By Saturday morning, Elizabeth was both exhausted and starving—and she had barely been at the retreat for twelve hours. It was seven in the morning and she was sitting in the kitchen with Morgan and a handful of other new Level Twos, working on a service project for the church. A huge pile of brochures not unlike the one that Jacqueline had shown Elizabeth before her first visit to the church all those months ago sat on the card table. The small group in the kitchen was folding the brochures into shape, making them as perfect as could be. Every few minutes one of the older members—a Rose Angel, Pastor Jeffrey, or Benjamin—would walk in and double check their work. If it wasn’t satisfactory, they had to fix the ones they had ruined.
They had spent most of the night in group prayer or copying Bible passages. Elizabeth still hadn’t asked Sandra about the passage she had found on her own, and she figured this wasn’t the best time to ask. Around three in the morning, Pastor Jeffrey had finally announced that it was time for bed. Everyone had passed out pretty quickly, but they had been woken up again a mere two hours later. That was when they had started working on the brochures, another group was working on counting and folding a new batch of scarves and stoles that had arrived recently, and the third group was stuffing envelopes for some sort of mailing.
Elizabeth’s stomach growled, and she could swear that she heard at least three other stomachs in the kitchen growl in response. She looked at Morgan, who gave her a pitiful stare.
“I’m starving,” Morgan whispered. Her voice was pretty well covered by the sound of shuffling brochures.
“Me too. And my scarf is making my head itch. I can’t believe we had to sleep in them last night,” Elizabeth whispered back, adjusting her scarf.
“Delia said it’s because we’re on a church retreat on church property.”
“But do the residents here have to wear theirs all the time too?”
Morgan shrugged, almost dropping a brochure in the process. “I doubt it. The residents here aren’t on a retreat. They’re not on an exercise like we are...” She trailed off, looking over Elizabeth’s head to the kitchen door.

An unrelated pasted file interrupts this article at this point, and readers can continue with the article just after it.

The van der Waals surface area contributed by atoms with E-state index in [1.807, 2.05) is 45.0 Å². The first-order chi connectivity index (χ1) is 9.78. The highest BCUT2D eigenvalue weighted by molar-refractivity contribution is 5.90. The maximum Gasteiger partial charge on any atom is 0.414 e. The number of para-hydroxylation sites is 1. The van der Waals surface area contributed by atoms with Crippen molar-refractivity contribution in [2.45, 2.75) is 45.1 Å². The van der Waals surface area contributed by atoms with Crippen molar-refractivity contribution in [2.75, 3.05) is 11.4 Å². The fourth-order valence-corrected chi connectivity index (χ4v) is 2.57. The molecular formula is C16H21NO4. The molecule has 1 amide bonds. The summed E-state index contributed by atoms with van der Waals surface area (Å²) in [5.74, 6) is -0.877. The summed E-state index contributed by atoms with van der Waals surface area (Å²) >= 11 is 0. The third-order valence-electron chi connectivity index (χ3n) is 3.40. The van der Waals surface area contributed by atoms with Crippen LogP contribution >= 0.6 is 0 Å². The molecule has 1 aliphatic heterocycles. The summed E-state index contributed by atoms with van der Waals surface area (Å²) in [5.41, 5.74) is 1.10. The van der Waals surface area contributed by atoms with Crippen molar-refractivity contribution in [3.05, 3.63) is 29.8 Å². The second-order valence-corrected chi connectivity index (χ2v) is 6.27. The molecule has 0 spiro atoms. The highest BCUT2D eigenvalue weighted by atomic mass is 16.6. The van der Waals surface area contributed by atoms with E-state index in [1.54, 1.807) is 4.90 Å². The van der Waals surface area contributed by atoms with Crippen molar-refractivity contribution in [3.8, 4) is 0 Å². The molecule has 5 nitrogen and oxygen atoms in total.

Elizabeth turned to look and saw Delia glaring at the group. “No talking!” she ordered loudly. The group resumed their brochure folding with renewed vigor as Delia walked away again. Benjamin passed the kitchen door after her, heading toward the family room. He stopped for a second and stared again at Elizabeth before moving on. Elizabeth shifted uncomfortably and turned back to the task at hand.
An hour later, they had barely made any progress on the brochures, having had to refold them several times. The excitement in the room picked up for a moment, however, when they heard a crash come from the family room where the group working with the scarves and stoles was working. Everyone converged on the family room, then, wondering what had just happened.
Emily, a small girl with red hair, had collapsed on the floor. She blinked a few times and sat up slowly, staring around at the people surrounding her.
“What happened?” one of the Rose Angels asked.
“She just got up and then fell down again!” another Level Two cried dramatically.
“Why were you getting up? You aren’t done with your project,” a Rose Angel said sternly.
Emily was notorious in the group for having a short attention span. She looked around at the mass of people again, blinked a few more times as though she was thoroughly confused, and then said in a matter-of-fact way, “I was distracted…by Jesus.”
Most of the Level Twos, including Elizabeth and Morgan hid their mouths behind their hands, desperately trying to stifle laughter. The Rose Angels collectively shushed their charges, shooting them harsh looks.
Emily stared at her hands and then explained, “I’m just so hungry. That must be why I…you know.”
Pastor Jeffrey shook his head in disappointment. “If thou faint in the day of adversity, thy strength is small. Proverbs, chapter twenty-four, verse ten. Because of Emily’s lack of strength, we will abandon our service projects for the time being and join in group prayer.” A grateful sigh passed over the group. “Don’t get too excited…you will be returning to your projects in a few hours.”
Elizabeth and Morgan found seats on the floor near Emily, who looked paler than usual. “Are you okay?” Elizabeth whispered while grasping Emily’s and Morgan’s hands and starting to bow her head for prayer.
“Yeah, Elizabeth, I’m fine,” Emily whispered back, although Elizabeth was pretty sure Emily’s grip was weaker than what could be considered normal.
Elizabeth finally returned home around midnight on Sunday night. She had slept a grand total of five hours the entire weekend, her fingers were calloused and tired from the multitude of hours spend folding the brochures, and she felt like she had lost fifteen pounds over the course of the last few days. She felt filthy, having not changed clothes since Friday, but she was too tired and hungry to care as she entered her attic room and settled down on her bed.
Just got back from retreat. Can’t keep my eyes open. Just wanted to write that I was back, because my family doesn’t seem to care. Don’t know how I’m going to survive this week at school. So tired. So hungry.
The pen made a slanted line across the page as Elizabeth’s eyes closed and she fell asleep.